Trigger warning: assault, violence
Spoiler warning: this post contains spoilers for Batman: Three Jokers
Batman has always been associated with a traumatic origin story. The murder of Bruce Wayne’s parents served as the inciting incident for Bruce’s crusade against crime. Since Bill Finger and Bob Kane created the character in 1939, the murder of the Wayne family fueled the Batman canon as the driving force behind Batman’s quest for vengeance and justice, leading Bruce to battle criminals in order to prevent another incident like his own.
Now, in the three-issue miniseries Batman: Three Jokers by Geoff Johns, Jason Fabok, and Brad Anderson, the creators reevaluate the original Wayne murders — as well as traumatic experiences as a whole within the Batman canon.
In an innovative take on the ‘extended universe’ trope, Three Jokers reveals that there have actually been, well, three Jokers terrorizing Gotham for years. There’s the Criminal, a Joker “more focused on their goal and less interested in the theatrics”; the Comedian, with “something underneath that smile… a sadistic streak stronger than the others”; and the Clown, who “embraced a lethal campiness like a children’s show host”. Together, they’ve teamed up to create a “better Joker”, one with an identity and name that knows Bruce personally — and hates him.
The comics follow Batman (Bruce Wayne), Batgirl (Barbara Gordon), and Red Hood (Jason Todd), the members of the “Batfamily” that experienced the most traumatic events at the hands of the Joker. The first issue starts by mapping a history of the physical trauma each character received by showing their scars from past encounters with the Joker. Jason was beaten to death with a crowbar in Death in the Family, Barbara was shot, paralyzed, and assaulted in The Killing Joke, and Bruce has sustained too many injuries to list here.
Each panel depicting a scar pairs with another flashback panel showing how the scar was received. This not only illustrates the history of physical trauma the characters sustained, but portrays a traumatic memory linked to that specific scar. This depicts the mental trauma that typically finds itself glossed over in the superhero genre. With Bruce’s scars mapping, the snippets of memory eventually morph into a full-blown flashback of the original Wayne family murders, ending with Alfred (Bruce’s butler) remarking “this wound is deeper than the others. It’s going to leave another scar, not that you’d notice”.
The story’s climax forces Bruce to face his trauma and overcome it. The Criminal and the Comedian determine that the best option for their better Joker is none other than Joe Chill, the man who shot Martha and Thomas Wayne. The Jokers lure Batman to the theater his parents died, where they hold Chill above a vat of acid, ready to drop him and create another Joker.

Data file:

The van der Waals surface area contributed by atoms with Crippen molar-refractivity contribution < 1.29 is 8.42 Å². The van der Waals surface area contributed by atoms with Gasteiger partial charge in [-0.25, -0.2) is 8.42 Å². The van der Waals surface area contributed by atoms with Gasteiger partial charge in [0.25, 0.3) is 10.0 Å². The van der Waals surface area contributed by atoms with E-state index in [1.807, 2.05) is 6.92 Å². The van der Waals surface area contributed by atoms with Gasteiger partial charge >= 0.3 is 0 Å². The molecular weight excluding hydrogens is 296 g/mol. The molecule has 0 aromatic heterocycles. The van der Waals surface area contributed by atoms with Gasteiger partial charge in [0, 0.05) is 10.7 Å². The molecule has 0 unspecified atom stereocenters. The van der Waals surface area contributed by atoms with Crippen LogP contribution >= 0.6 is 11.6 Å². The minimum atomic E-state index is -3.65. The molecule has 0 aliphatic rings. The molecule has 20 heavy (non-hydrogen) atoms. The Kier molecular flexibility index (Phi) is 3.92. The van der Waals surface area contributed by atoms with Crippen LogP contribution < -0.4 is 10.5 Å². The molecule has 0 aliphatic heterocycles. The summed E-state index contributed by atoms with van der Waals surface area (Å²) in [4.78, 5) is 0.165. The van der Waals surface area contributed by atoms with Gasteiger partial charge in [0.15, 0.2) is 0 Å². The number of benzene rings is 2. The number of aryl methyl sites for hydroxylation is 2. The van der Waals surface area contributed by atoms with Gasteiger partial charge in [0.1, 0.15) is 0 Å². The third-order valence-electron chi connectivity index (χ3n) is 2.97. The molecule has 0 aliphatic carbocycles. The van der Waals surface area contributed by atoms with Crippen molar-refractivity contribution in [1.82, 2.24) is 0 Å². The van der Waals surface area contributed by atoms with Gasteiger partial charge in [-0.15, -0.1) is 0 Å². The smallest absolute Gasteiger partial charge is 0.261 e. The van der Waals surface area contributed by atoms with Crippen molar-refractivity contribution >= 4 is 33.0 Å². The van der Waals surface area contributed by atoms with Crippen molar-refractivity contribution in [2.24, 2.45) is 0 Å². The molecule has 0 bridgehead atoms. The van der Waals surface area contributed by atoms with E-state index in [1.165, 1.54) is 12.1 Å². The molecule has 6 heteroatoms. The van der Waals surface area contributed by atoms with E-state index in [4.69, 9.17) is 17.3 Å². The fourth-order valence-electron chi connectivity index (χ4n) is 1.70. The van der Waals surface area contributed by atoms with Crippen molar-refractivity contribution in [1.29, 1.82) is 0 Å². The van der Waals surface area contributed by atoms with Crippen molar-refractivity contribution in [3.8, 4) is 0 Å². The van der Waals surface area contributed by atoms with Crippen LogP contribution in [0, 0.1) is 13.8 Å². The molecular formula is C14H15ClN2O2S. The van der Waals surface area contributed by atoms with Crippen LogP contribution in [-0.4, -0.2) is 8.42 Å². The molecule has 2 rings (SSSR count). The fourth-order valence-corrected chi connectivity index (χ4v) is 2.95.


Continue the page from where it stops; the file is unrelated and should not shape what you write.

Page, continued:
Batman saves Chill, and learns how remorseful Chill felt for killing Bruce’s parents. Following this confrontation, the Comedian kills the Criminal, making him the lone surviving Joker (the Clown died at the hands of Red Hood in a previous issue). The Comedian reveals that he intended for Batman to face Chill, save him, and forgive him all along.
The reason for helping Batman face the man responsible for his most traumatic experience? Because “It isn’t the Joker that is broken. It was the Batman… you saved the man who sent Gotham — and you — spiraling into the drain of despair. You felt his pain and it gave relief to yours. I healed your greatest wound. So now I can be your greatest pain.” The Joker provided Batman closure for his parents’ murders solely to become the strongest source of trauma in Bruce’s life.
It’s a fascinating take on a superhero story because of the actual confrontation of grief. Often, the traumatic origin story serves only as a motivating force for the hero’s mission. Superhero comics place plenty of focus on physical trauma and the toll the body takes while fighting crime, but the mental health part of the equation goes neglected.
Three Jokers takes the time to address this trauma and explore how it affects each character. Jason expresses how isolated and abandoned he felt after dying and coming back to life. We also see how long and hard Barbara worked to overcome not only her paralysis, but the chronic pain she continues to live with.
Sure, watching heroes and villains duke it out and perform physical feats that defy logic is part of why we enjoy superheroes. They embody the hope and wonderment we long to achieve, but by addressing the mental health aspect of the superhero’s journey, the colossal accomplishments seem more obtainable. We might not be able to leap tall buildings in single bounds, but seeing these heroes tackle real issues like trauma and isolation makes them relatable, and inspires us to face down our own issues with the ferocity and determination of a superhero.
is a writer based in Minneapolis, Minnesota. Graduating in May 2020 with a degree in English Literature with a Writing Emphasis, Ian writes comics, poetry, and scripts. He is currently an intern for The Brain Health Magazine and aims to work in the comic publishing industry. In his spare time, Ian plays Dungeons & Dragons, board games, and bass guitar.